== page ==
“Untitled #3”-150x200cm-Mixed media on canvas- is personally a very special painting. The acrylic brushstrokes are very bold , some are evocative of the lotus flower which has a special place in our own subconscious as Egyptians, but it is mostly about water and our relationship with the Nile.
There is also a single fish that I drew over in pastel which looks like it is desperately trying to swim upstream in an effort of survival; this adds an element of playfulness but also touches on the contrast between the mortality of living things and the immense proportion of nature that dwarfs us in comparison.
“Untitled #4”-148x147cm-Mixed media on canvas- has been interpreted by many as a fluid waterfall crashing on rocks. Some found it reminiscent of Japanese waterscapes. Here too the diluted paint moves effortlessly on the surface of the canvas and gives it the overall feel of the sinuous motion of crystal-clear water.
M.Y: I personally have a special interest in the “P & D” Movement * which started in the mid-seventies and spilled over into the eighties and its strong links with the Feminist Movement.
Here in the Middle East , no more than in the Indian, Celtic or Asian cultures, we are surrounded by pattern and seeped in ornament, has your work at any point been berated as “decorative” or “ornamental” because of what looks like floral renderings on your canvas ?
N.M: This is the Middle East; people would never come up to you and say this so candidly and straight to your face .
M.Y: On a final note: You are a Middle-Eastern woman trying to fit in all aspects of your life and a career as an artist…… in tandem
N.M: Naturally we assume our roles as multi-tasking mothers, professionals, wives and daughters . Thirty years ago I “jumped horses” and decided to leave a career in Political Economy for a fulltime life in Art and I juggled house chores with painting and the daily school-run. I am now at a point in life where my family commitments have eased and I can dedicate more structured time to the creative process.
M.Y: Is art a fundamental necessity of life or a trivial luxury ?
N.M: Art is what is most deeply human about us and must never be treated as a luxury or an elitist acquisition. In many aspects I think art is our way of “making communion” with our fellow men.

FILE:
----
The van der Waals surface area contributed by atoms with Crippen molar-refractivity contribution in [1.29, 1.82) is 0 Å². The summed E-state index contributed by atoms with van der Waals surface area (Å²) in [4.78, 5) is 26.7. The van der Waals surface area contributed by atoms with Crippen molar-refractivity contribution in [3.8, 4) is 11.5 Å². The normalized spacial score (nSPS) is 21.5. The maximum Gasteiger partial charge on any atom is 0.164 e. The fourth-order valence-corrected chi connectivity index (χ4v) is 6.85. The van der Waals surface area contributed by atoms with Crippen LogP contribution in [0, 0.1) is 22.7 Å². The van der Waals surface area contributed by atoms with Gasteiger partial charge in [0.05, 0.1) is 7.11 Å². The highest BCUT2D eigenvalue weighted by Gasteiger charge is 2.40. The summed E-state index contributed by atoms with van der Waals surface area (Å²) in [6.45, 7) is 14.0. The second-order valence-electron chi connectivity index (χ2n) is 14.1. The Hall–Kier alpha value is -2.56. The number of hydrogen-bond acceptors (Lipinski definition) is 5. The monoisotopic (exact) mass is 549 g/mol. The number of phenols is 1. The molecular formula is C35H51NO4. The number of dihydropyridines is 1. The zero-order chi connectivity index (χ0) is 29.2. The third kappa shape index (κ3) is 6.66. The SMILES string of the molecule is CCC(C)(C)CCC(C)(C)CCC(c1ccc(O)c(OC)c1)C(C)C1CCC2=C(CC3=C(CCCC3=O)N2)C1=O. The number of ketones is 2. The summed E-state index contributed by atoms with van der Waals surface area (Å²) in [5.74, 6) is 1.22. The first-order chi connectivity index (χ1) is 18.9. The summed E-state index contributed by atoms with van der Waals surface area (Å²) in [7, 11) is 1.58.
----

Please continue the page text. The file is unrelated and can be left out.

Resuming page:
M.Y: What hopes for the future ?
N.M: I think a lot of good things will come out of this revolution and a lot of good art that went so far unnoticed will come to light.
Ultimately, “Heralding Spring” is an unapologetic celebration of beauty and hope in spite of the geo-political confusion that Madkour’s country is grappling with.
It is also the expression of meditative contemplation on the idea of nature as a cyclical process of never-ending growth and in the face of all adversities , be they revolutions or tsunamis , this millennia-old land will always rise from the ashes and the cherry-blossoms will soon bloom once again.
*P&D movement:Pattern and Decoration movement
See more work by Nazli here…
Nazli Madkour graduated from Cairo University with a Masters degree in Political Economy.Thirty years ago she gave up a career as an Economic Expert with the Arab League to concentrate fully on art.Her work is showcased locally and internationally and has been acquired by the Museum of modern Art in Egypt, The Jordan National Gallery of Fine Arts,The Sharjah Museum in the UAE and the Mitzuta Museum in Japan.Madkour illustrated a deluxe edition of Nobel Laureate Naguib Mahfouz’s book “Arabian Days and Nights” and is the author of “Egyptian Women and Artistic Creativity” published in Arabic in 1989 by the Association of Arab Women Solidarity, and published in English under the title « Women and Art in Egypt ».She lives and works in Cairo.
Maie Yanni is a Medical Doctor graduated from the Royal College of Surgeons in Ireland and specialized in Anaesthesia,Intensive Care and High-Risk Obstetric Anaesthesia . In 2000 , she took a sabbatical from medical practice and has since been managing art ventures on a project-management basis. She is also an artist and has a special interest in Sudanese Art and Art Brut. She is based in Cairo.